Still there are some things that bother me about your hydrometers:
1) The unknowm scale. There should be some indication of the hydrometer's scale units somewhere on the scale itself, or in the literature that should have come with them.
2) Hydrometer readings are temperature sensitive, and therfore require corrections. The reference temperature (°F or °C) should be specified on the hydrometer's scale.
3) There are several types of hydrometers and not all of them are designed to measure sugar solutons.

You noted you bought these hydrometers from a chemical supply store. I'd start with them and ask for these details. Do they have a website?

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Old 11-07-2008, 02:04 AM   #5
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I like Wikipedia: Baumé scale - Wikipedia, the free encyclopedia
The set i have does have a little booklet with a couple charts in it. I do know that it says to take the reading at 20 C.
The chem supply doesn't have a website. Its just a little shop.
On the chart in the booklet, there are some numbers i recognize, like 0=0.998 and such... but thats all starting at zero and going up (and as the 1-100 number goes up, the number 0.998 comes down, until finally 100=0.789). I think the 1-100 is a percent scale (percent of what, I don't know, maybe percent of water?).
Ok thats encouraging in that it seems there is a way to use this hydrometer... but then, all of the non-water liquids i have tried end up somewhere in the region below zero. So, what, do i just guesstimate that its 1.046 or something? With the additional 'below zero' scale i drew on it, i could fairly accurately guesstimate (-1)=1.0 or 1.02.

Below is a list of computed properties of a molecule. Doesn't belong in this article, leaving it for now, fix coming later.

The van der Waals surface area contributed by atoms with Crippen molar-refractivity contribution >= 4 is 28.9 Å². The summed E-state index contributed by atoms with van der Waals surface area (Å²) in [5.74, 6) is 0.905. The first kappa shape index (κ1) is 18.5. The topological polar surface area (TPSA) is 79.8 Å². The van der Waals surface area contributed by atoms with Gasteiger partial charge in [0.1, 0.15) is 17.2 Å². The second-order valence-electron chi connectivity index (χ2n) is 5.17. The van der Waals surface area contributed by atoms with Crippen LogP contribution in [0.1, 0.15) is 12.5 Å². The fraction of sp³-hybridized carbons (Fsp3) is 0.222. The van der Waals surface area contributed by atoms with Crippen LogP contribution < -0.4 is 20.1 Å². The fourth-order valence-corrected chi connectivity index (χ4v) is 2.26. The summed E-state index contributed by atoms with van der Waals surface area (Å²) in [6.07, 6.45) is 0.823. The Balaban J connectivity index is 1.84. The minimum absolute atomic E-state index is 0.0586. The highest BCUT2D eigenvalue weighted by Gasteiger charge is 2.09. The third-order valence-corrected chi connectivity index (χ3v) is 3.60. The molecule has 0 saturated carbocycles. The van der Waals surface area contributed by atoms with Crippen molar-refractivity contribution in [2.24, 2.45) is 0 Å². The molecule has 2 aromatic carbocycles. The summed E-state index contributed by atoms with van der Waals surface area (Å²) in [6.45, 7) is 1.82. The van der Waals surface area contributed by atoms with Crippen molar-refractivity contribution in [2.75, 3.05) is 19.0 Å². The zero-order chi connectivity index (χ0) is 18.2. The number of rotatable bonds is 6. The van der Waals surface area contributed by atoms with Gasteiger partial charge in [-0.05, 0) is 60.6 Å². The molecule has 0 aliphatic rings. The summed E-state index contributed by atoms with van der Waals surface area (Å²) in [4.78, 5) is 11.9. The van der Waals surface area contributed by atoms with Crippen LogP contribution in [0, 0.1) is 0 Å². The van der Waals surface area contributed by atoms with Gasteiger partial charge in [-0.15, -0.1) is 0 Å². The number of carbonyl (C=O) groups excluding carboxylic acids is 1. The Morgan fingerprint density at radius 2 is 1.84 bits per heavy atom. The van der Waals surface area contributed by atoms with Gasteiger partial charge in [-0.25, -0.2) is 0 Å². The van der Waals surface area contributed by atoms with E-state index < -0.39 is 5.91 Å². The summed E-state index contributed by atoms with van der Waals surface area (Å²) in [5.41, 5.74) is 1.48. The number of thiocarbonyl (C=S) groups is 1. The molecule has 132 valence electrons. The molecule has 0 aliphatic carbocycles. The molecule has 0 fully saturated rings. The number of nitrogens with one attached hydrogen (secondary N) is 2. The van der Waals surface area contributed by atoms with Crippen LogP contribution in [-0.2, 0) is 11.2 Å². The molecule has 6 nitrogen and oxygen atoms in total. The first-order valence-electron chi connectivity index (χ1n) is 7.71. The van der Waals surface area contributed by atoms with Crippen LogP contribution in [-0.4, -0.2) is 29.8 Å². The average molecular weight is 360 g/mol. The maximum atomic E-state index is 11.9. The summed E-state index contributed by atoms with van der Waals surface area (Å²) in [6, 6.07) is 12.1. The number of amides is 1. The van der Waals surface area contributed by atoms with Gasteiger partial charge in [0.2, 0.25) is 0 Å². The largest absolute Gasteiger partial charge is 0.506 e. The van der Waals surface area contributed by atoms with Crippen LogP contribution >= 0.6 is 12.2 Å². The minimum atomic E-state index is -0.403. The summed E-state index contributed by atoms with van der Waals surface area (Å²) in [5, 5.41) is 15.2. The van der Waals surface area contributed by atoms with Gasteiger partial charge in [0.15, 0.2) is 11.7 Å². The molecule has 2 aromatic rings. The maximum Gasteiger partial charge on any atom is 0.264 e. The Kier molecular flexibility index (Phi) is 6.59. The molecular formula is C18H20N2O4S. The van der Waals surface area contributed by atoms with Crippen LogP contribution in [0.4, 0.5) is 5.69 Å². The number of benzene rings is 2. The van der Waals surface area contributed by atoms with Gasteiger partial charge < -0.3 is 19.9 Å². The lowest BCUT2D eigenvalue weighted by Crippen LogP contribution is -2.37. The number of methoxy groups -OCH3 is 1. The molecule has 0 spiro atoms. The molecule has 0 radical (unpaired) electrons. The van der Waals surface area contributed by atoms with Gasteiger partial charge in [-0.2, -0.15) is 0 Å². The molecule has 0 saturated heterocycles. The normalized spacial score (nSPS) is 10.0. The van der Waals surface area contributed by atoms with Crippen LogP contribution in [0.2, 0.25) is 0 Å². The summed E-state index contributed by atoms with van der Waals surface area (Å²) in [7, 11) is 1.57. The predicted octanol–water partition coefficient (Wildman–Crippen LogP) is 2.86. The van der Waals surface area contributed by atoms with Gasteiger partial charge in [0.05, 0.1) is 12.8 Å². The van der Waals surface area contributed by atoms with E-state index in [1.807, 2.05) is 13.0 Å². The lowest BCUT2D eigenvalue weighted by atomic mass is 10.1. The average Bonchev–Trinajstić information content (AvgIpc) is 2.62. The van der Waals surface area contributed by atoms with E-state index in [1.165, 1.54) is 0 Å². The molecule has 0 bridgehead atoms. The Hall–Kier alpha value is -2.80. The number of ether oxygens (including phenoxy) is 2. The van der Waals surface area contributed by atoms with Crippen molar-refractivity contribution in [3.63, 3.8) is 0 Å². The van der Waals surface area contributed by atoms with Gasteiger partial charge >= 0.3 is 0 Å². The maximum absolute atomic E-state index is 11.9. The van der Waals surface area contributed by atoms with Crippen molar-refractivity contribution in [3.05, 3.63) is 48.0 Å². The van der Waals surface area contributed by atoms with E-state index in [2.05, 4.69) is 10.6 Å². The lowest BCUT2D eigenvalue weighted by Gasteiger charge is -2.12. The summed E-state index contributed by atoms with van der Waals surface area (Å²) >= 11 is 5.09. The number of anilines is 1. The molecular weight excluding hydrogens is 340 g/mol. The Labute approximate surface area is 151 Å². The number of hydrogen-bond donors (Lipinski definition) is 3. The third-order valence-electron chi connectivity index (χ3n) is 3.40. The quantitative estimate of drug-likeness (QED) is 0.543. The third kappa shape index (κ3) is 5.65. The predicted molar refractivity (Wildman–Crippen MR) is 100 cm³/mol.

EDIT: What is a normal OG for apfelwein, simple cyser, and mead? Would 1.02 be a crazy OG? What should a simple cyser finish at? I'll do some experimenting to figure this out. It would be easier if we knew for sure what this scale is, and what the chart is. The annotations in the booklet are Chinese. I can read Chinese, but this is scientific. I mean even in English, most citizens don't know what Specific Gravity is...

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Support Medicinal Mead
Another reason not to boil honey when making mead: Honey which comes from local bees carries pollen and pathogens relevant to your area. Consuming these natural medicines will boost your resistance to local pollens and other allergens. Boiling destroys them.
If all else fails, just drink more mead anyway...

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Old 11-07-2008, 03:19 AM   #6
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There's still too much uncertainty in the information you're providing. Do you have a gram scale - preferrably a digital scale?

If so, perform this test. Weight out 10g of pure table sugar. Next, weight out 90g of pure water. Mix the two until all the sugar dissolves. Cool the sugar solution to 20°C.

Now use your lowest range hydrometer to measure the solution. If that hydrometer does not read on the scale, try then next range, and so on.

What you made is a 10° Brix sugar solution, whose SG is 1.040. If none of those numbers are somehow displayed on the hydrometer, then I would think your set is not designed to measure sugar solutions.

If you need more test solution volume to use the hydrometer, use 100g sugar and 900g of water.